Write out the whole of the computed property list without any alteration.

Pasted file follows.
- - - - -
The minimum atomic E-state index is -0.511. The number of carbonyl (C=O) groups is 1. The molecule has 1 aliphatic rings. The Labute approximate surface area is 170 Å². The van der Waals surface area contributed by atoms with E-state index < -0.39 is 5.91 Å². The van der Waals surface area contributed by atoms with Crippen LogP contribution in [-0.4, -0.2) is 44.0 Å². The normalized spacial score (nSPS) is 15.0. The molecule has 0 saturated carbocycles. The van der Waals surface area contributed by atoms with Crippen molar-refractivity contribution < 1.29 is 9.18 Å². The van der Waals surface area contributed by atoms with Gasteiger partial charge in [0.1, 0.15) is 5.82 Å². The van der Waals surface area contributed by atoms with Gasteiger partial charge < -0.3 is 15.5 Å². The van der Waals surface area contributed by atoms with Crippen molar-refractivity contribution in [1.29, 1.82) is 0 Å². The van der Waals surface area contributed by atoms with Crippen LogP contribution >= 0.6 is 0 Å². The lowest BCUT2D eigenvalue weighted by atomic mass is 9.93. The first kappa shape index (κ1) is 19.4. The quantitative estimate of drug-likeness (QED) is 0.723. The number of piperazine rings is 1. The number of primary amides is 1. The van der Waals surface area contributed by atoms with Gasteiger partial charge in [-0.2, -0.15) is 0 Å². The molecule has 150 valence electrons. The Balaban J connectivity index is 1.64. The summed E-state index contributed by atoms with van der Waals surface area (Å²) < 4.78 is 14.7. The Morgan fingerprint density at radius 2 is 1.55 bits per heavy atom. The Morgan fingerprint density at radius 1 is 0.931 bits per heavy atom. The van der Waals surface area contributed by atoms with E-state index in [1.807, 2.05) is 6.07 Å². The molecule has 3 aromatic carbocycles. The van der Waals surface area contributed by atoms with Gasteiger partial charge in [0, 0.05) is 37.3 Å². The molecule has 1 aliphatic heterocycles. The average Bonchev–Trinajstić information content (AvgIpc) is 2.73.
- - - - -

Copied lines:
The minimum atomic E-state index is -0.511. The number of carbonyl (C=O) groups is 1. The molecule has 1 aliphatic rings. The Labute approximate surface area is 170 Å². The van der Waals surface area contributed by atoms with E-state index < -0.39 is 5.91 Å². The van der Waals surface area contributed by atoms with Crippen LogP contribution in [-0.4, -0.2) is 44.0 Å². The normalized spacial score (nSPS) is 15.0. The molecule has 0 saturated carbocycles. The van der Waals surface area contributed by atoms with Crippen molar-refractivity contribution < 1.29 is 9.18 Å². The van der Waals surface area contributed by atoms with Gasteiger partial charge in [0.1, 0.15) is 5.82 Å². The van der Waals surface area contributed by atoms with Gasteiger partial charge < -0.3 is 15.5 Å². The van der Waals surface area contributed by atoms with Crippen molar-refractivity contribution in [1.29, 1.82) is 0 Å². The van der Waals surface area contributed by atoms with Crippen LogP contribution >= 0.6 is 0 Å². The lowest BCUT2D eigenvalue weighted by atomic mass is 9.93. The first kappa shape index (κ1) is 19.4. The quantitative estimate of drug-likeness (QED) is 0.723. The number of piperazine rings is 1. The number of primary amides is 1. The van der Waals surface area contributed by atoms with Gasteiger partial charge in [-0.2, -0.15) is 0 Å². The molecule has 150 valence electrons. The Balaban J connectivity index is 1.64. The summed E-state index contributed by atoms with van der Waals surface area (Å²) < 4.78 is 14.7. The Morgan fingerprint density at radius 2 is 1.55 bits per heavy atom. The Morgan fingerprint density at radius 1 is 0.931 bits per heavy atom. The van der Waals surface area contributed by atoms with E-state index in [1.807, 2.05) is 6.07 Å². The molecule has 3 aromatic carbocycles. The van der Waals surface area contributed by atoms with Gasteiger partial charge in [0, 0.05) is 37.3 Å². The molecule has 1 aliphatic heterocycles. The average Bonchev–Trinajstić information content (AvgIpc) is 2.73.